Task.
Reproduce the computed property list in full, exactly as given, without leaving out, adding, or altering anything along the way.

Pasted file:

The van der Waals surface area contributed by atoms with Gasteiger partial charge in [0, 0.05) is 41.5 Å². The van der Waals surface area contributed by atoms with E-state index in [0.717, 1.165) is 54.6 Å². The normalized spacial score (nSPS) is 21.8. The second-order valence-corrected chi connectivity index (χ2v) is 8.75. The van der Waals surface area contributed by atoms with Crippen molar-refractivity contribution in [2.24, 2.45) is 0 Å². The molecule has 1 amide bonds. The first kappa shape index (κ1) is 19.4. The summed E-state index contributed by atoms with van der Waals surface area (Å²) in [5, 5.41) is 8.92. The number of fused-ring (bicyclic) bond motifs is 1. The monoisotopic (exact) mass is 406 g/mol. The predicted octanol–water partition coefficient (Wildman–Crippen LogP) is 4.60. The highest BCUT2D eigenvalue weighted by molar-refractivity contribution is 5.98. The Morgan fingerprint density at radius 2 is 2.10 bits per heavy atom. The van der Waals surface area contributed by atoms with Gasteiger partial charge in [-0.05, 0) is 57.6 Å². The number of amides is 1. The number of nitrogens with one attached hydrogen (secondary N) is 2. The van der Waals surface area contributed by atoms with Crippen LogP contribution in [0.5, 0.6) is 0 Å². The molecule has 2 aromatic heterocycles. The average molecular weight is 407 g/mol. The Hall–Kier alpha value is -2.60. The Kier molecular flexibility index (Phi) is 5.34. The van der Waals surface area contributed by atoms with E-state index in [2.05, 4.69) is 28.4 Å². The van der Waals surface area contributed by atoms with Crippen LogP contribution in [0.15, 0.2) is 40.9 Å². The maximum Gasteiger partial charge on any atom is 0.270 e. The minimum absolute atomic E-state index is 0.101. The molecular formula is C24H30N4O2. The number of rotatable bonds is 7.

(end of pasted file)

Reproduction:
The van der Waals surface area contributed by atoms with Gasteiger partial charge in [0, 0.05) is 41.5 Å². The van der Waals surface area contributed by atoms with E-state index in [0.717, 1.165) is 54.6 Å². The normalized spacial score (nSPS) is 21.8. The second-order valence-corrected chi connectivity index (χ2v) is 8.75. The van der Waals surface area contributed by atoms with Crippen molar-refractivity contribution in [2.24, 2.45) is 0 Å². The molecule has 1 amide bonds. The first kappa shape index (κ1) is 19.4. The summed E-state index contributed by atoms with van der Waals surface area (Å²) in [5, 5.41) is 8.92. The number of fused-ring (bicyclic) bond motifs is 1. The monoisotopic (exact) mass is 406 g/mol. The predicted octanol–water partition coefficient (Wildman–Crippen LogP) is 4.60. The highest BCUT2D eigenvalue weighted by molar-refractivity contribution is 5.98. The Morgan fingerprint density at radius 2 is 2.10 bits per heavy atom. The van der Waals surface area contributed by atoms with Gasteiger partial charge in [-0.05, 0) is 57.6 Å². The number of amides is 1. The number of nitrogens with one attached hydrogen (secondary N) is 2. The van der Waals surface area contributed by atoms with Crippen LogP contribution in [0.5, 0.6) is 0 Å². The molecule has 2 aromatic heterocycles. The average molecular weight is 407 g/mol. The Hall–Kier alpha value is -2.60. The Kier molecular flexibility index (Phi) is 5.34. The van der Waals surface area contributed by atoms with E-state index in [2.05, 4.69) is 28.4 Å². The van der Waals surface area contributed by atoms with Crippen LogP contribution in [0.15, 0.2) is 40.9 Å². The maximum Gasteiger partial charge on any atom is 0.270 e. The minimum absolute atomic E-state index is 0.101. The molecular formula is C24H30N4O2. The number of rotatable bonds is 7.